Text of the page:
In response to Mozambique’s specific health challenges, ICAP at Columbia University, Mozambique’s Ministry of Health, the Instituto Superior de Ciências de Saúde (ISCISA) and the Mailman School’s department of health policy and management have established a partnership centered on a new 37-course curriculum and a series of practica as part of a new four-year bachelor’s degree program in health management and administration at the Instituto Superior de Ciências de Saúde (ISCISA). Funded by USAID, the project has remodeled ISCISA’s curriculum to create a degree program where students work directly in hospitals to receive hands-on experience and produce graduates whose skills are more aligned with Mozambique’s national health needs. Over the course of four years, graduates have the opportunity to work closely with hospital staff to create safe and efficient systems, while freeing clinicians to provide essential health care.
[Photo: Dr. Paul Thurman]
Health management students are assigned to hospitals across Maputo. While most of the students have only recently finished high school, their practica placements could represent a sea change in hospital management in Mozambique, where despite a severe shortage of physicians, doctors often work as administrators instead of focusing directly on patient care.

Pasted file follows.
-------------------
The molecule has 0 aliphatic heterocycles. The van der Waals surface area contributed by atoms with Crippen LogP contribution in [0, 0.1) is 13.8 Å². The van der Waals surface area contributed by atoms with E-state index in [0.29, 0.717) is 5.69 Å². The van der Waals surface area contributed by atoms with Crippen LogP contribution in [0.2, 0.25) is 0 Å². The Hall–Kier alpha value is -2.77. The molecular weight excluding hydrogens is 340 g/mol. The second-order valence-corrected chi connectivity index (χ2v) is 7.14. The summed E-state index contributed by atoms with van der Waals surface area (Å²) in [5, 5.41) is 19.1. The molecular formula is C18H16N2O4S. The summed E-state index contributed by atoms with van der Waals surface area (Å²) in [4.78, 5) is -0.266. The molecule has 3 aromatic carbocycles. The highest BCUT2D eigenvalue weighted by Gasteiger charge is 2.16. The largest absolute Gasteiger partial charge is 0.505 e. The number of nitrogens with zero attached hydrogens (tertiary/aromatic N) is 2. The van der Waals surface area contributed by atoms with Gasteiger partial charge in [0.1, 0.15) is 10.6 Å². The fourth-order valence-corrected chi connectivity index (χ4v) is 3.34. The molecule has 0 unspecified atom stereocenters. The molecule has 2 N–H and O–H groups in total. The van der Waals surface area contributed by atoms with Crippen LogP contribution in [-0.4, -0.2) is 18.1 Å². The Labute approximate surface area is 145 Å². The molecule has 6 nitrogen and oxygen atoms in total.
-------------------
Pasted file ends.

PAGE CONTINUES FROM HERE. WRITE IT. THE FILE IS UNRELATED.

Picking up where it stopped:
According to Professor Paul Thurman of the Mailman School, learning to manage health facilities is a key factor in the fight against major health threats such as HIV, because it makes health systems stronger and more efficient. “If you free up doctors’ time that’s a good thing,” he said. Professor Thurman leads the project, along with Dr. Miriam Rabkin, ICAP’s director for health systems strategies.
“If the goal is to improve health services, you have to improve some very basic systems and infrastructure as well. Otherwise it doesn’t matter how much surveillance and information we have,” Thurman explains.
Central to the curriculum are eight practica, covering a range of topics from financial management to work scheduling, where students have the opportunity to develop solutions to real life challenges. Before the new curriculum, health management students did not begin practicing in hospitals until their final year. Now students are placed directly in facilities from the outset of the program, which allows them to experience challenges and troubleshoot solutions on location from the very beginning.
Infection prevention and control — one of the cornerstones of an effective hospital — has emerged as an especially important practica. Where hospital acquired infections affect between three and 12 percent of patients in developed countries, the World Health Organization estimates this number to be significantly higher in sub-Saharan Africa. In Mozambique, where some health facilities lack soap and running water and infectious waste is often disposed improperly, patients and staff are particularly at risk. In addition to completing rigorous coursework, students learn about specific sanitation needs, such as how to manage temporary interruptions of water supply in hospitals and how to avoid cross contamination when laundry facilities are limited.
Students in the program have been instrumental in establishing measures to protect staff as well as patients from hospital-acquired infections and other hazards. Even though many students have only completed two of the eight practica, some are already showing they have the skills to manage and administer hospitals.